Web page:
< BLOG

Archive for the ‘FringeArts’ Category

Pics: Last Scratch Night

Posted August 29th, 2014

BodyLautrec

See what you missed on Monday, and get a flavor of five Neighborhood Fringe productions via Kevin Monko’s awesome pics on Facebook of the last Scratch Night of August.

–Nicholas Gilewicz

Photo by Kevin Monko

Whit MacLaughlin on NPL, “The Adults,” and Eric Fischl

Posted August 20th, 2014

Fischl1FringeArts has been a big fan of New Paradise Laboratories‘ work for years. Katy Otto, who’s worked with NPL, writes in with a Q&A with NPL artistic director Whit MacLaughlin. Whit talks about a visit to the studio of artist Eric Fischl, whose paintings have influenced NPL and its upcoming FringeArts presentation, The Adults.

When did you first become acquainted with Eric Fischl’s work, and what was that like for you?

I’ve been looking at Eric’s paintings for around 20 years – so maybe 1994. I think I first found a book of his work at the Strand Book Store in NYC, and snatched it up. I was very interested, first and foremost, in any contemporary artist who kept the figure at the core of his/her practice – it was unusual at the time – and Eric painted bodies in an un-ironic way. He was sincerely concerned with the place of the figure as a locus of consciousness and narrative. I also liked how his canvasses forced me to acknowledge my own voyeuristic tendencies. The subjects of his paintings were the people on view, not some idea about the people, which made sense to me in a particularly theatrical way. He was also painting a world I knew something about. Middle class, vaguely suburban life with a fair amount of alcohol and ambiguity. And there was sex, pretty much right out in the open. Right up my alley.

Fischl2How has visual art impacted the work of NPL?
We have started with visual art as a departure point for most of our pieces. Let’s see: Goya, Miro, Piero della Francesco, Breugel, Cy Twombly, Marcel Duchamp and more. We almost consider our work as moving visual art. We paint with bodies in motion. And we like stillness that vibrates. Visual art gives you an almost immediate immersion into a visceral world, which is very useful when you are making work from scratch – which means that our work isn’t really from scratch, is it? I consider painters and sculptors to be playwrights, really, usually without words. And I like the way that visual art – the stuff that we remember, really – has always relied on the presence of an edge, an avant-garde, to advance. That separates it from theatre, as a whole, which is pretty content to keep its work in the realm of the traditional – its strength is in the ways that it recycles convention, making incremental evolutionary advances over time.

Fischl3What is the connection between The Adults and the work of Eric Fischl?
Beaches, moody interiors, family problems, sex, suspicion, self-absorption. Hidden cruelty. Probably a lot more.

How do you create work that remains open to the current moment?

I don’t know what the current moment is. Our brains are never located in the present. It’s the past that constitutes the present, and walking down the street for me is like walking through a space that is haunted with the presence of things now absent, sometimes for a long time. I suppose the main thing that’s current now is how similar it is to things past – except for maybe two things: the internet and climate change. So we are incorporating both of these phenomena into this piece. We have a “surround” around the piece that is working to clarify the sorts of things we all experience as we try to achieve this mythical, perhaps non-existent status of adult. It exists in the internet. And the piece has some, I think, interesting ideas about the relationship of childishness, the fluids in the body, and the rising sea level. Does that sound topical?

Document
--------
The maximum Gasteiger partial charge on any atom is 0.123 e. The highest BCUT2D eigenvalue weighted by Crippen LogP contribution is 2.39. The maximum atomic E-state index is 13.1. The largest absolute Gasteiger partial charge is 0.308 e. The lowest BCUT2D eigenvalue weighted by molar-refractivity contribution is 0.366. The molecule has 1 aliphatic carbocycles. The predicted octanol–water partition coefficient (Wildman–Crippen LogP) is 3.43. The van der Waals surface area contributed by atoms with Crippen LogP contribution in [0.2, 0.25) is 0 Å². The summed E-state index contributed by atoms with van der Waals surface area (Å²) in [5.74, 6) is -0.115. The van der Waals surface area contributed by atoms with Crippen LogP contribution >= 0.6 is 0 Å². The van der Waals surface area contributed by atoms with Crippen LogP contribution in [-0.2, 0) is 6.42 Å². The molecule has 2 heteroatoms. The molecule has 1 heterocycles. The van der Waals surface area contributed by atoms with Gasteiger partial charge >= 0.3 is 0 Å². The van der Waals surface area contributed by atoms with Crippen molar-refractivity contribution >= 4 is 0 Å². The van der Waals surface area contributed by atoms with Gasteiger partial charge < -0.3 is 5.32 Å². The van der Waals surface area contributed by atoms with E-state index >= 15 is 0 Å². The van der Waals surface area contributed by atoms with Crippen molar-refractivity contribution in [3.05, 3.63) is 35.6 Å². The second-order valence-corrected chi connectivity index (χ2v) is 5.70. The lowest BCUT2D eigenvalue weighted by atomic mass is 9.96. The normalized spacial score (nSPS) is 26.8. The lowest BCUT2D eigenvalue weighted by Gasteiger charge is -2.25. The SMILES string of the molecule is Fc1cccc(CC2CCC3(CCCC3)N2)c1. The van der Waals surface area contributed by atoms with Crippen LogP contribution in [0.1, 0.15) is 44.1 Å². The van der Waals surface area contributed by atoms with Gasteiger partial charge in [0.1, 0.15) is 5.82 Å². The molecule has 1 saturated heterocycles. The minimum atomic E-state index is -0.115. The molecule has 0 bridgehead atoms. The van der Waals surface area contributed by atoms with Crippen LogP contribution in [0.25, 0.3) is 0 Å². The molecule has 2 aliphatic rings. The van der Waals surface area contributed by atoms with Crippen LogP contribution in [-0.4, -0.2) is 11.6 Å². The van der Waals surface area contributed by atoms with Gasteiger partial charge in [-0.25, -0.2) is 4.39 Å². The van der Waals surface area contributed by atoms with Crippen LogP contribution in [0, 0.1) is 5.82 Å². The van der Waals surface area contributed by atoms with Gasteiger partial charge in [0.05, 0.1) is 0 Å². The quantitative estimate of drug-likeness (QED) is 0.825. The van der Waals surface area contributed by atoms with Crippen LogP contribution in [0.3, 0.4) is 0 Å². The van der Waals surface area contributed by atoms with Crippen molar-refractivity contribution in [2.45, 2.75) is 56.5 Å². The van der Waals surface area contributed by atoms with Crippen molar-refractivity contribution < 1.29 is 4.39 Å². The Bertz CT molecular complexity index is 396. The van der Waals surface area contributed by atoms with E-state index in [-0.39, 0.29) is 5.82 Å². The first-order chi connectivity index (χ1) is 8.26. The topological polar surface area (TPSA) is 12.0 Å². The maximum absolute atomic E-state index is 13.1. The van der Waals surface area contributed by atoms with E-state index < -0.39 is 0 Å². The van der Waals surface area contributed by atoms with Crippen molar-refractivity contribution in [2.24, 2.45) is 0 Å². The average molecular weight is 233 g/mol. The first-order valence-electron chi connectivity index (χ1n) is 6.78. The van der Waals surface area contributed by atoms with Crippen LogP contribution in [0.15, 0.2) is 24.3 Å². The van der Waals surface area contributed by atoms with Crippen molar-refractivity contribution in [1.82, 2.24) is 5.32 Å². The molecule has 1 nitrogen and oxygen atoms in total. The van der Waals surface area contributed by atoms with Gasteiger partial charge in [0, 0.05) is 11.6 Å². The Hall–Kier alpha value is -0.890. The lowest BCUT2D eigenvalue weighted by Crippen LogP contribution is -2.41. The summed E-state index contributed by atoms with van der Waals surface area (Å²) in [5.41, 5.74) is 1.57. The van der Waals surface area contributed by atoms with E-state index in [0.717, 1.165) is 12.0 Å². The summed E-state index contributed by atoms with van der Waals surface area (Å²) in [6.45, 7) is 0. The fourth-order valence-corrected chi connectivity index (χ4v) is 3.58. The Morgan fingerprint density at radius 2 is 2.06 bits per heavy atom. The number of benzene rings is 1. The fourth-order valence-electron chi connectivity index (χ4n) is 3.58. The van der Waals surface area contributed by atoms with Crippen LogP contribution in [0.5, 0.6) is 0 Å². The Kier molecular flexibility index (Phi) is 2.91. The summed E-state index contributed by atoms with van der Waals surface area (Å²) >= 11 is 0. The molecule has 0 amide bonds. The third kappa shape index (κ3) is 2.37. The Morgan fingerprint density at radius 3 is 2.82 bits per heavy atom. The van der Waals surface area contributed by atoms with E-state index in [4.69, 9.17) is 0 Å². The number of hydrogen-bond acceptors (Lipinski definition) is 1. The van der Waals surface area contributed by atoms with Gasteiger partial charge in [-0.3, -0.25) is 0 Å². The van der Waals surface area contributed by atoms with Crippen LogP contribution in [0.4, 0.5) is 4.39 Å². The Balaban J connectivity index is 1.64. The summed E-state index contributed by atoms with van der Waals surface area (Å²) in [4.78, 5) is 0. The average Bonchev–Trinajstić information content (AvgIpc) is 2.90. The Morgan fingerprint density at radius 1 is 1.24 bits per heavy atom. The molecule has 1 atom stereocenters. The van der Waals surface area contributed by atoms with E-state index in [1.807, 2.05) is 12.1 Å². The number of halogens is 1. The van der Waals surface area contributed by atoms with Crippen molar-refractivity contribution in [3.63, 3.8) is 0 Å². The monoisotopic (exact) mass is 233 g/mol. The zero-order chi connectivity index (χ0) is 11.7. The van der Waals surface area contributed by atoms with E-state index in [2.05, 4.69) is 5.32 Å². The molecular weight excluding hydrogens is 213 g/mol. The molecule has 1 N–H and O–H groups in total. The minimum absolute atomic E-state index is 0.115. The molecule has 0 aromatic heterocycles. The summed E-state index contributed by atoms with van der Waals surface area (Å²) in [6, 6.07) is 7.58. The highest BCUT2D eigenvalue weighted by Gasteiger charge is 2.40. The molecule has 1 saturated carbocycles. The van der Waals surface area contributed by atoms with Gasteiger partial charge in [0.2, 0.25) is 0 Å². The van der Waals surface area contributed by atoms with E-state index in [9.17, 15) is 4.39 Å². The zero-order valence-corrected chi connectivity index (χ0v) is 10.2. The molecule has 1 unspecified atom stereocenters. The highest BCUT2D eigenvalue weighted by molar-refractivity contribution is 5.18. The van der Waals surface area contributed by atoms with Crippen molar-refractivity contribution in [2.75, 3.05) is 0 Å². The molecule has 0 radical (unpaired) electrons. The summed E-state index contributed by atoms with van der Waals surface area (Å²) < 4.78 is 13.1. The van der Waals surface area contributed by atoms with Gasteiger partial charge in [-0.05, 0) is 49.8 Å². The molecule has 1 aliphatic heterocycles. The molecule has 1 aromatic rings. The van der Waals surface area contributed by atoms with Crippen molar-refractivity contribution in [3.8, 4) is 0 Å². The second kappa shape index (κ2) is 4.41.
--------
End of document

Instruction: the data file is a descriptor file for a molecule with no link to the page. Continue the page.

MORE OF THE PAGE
Tell us about the development of The Adults.

We’ve been working on it, off and on, for 16 months, which seems like a long time. Some of the material in the piece was first glimpsed at a residence we undertook in North Carolina in March of 2013. We started making proposals, improvising – yes, for the first time we undertook several four hour improvs that had no theme. A very challenging thing for actors. And we made proposal after proposal of stories that seemed to emanate from Fischl’s paintings. Things organize themselves over time into a series of scenarios. A narrative emerges. We spend a long time writing and staging. When that process is near to finished, then we rehearse and attempt to perfect. The Adults will be created, from stem to stern, in about 16 weeks of rehearsal.

Fischl4You recently took the ensemble to Sag Harbor to visit Fischl’s studio. What was that like?

A lot of fun and very interesting. I contacted Eric about a year and a half ago, when we were just getting started and told him what we were up to. He said to keep in contact. I laid low for a long time. Finally, a meeting seemed appropriate so we approached Eric through an intermediary–Harry Philbirck who is the Director of the PAFA exhibition program, who we are working with as a sort of visual art dramaturg–and Eric agreed to hang with us.

We showed up, a big gang of 8, at his beautiful house in Sag Harbor. He had lunch waiting. We sat and talked, then roamed his house and talked, then hung out in his studio, looked at his new canvasses and talked. A most edifying day. We all agreed that cross-disciplinary conversation should happen more.

What steps do you take as a theater artist to ensure that the work is able to remain vulnerable to interpretation?

A hard and interesting question. A most important question. I think that the best art has at least three valid interpretations. I don’t like things that seem to proscribe, to tell me how to live. All good work is clear at the core, but invites you to ponder with it.

How does one achieve this? There are as many strategies as there are artists. Most of them attempt to trick the mind of the artist away from easy interpretability into an ample field of inquiry. And for the viewer or audience, the trick is to give adequate toeholds into the work, but still leave room for the viewer’s developing mind.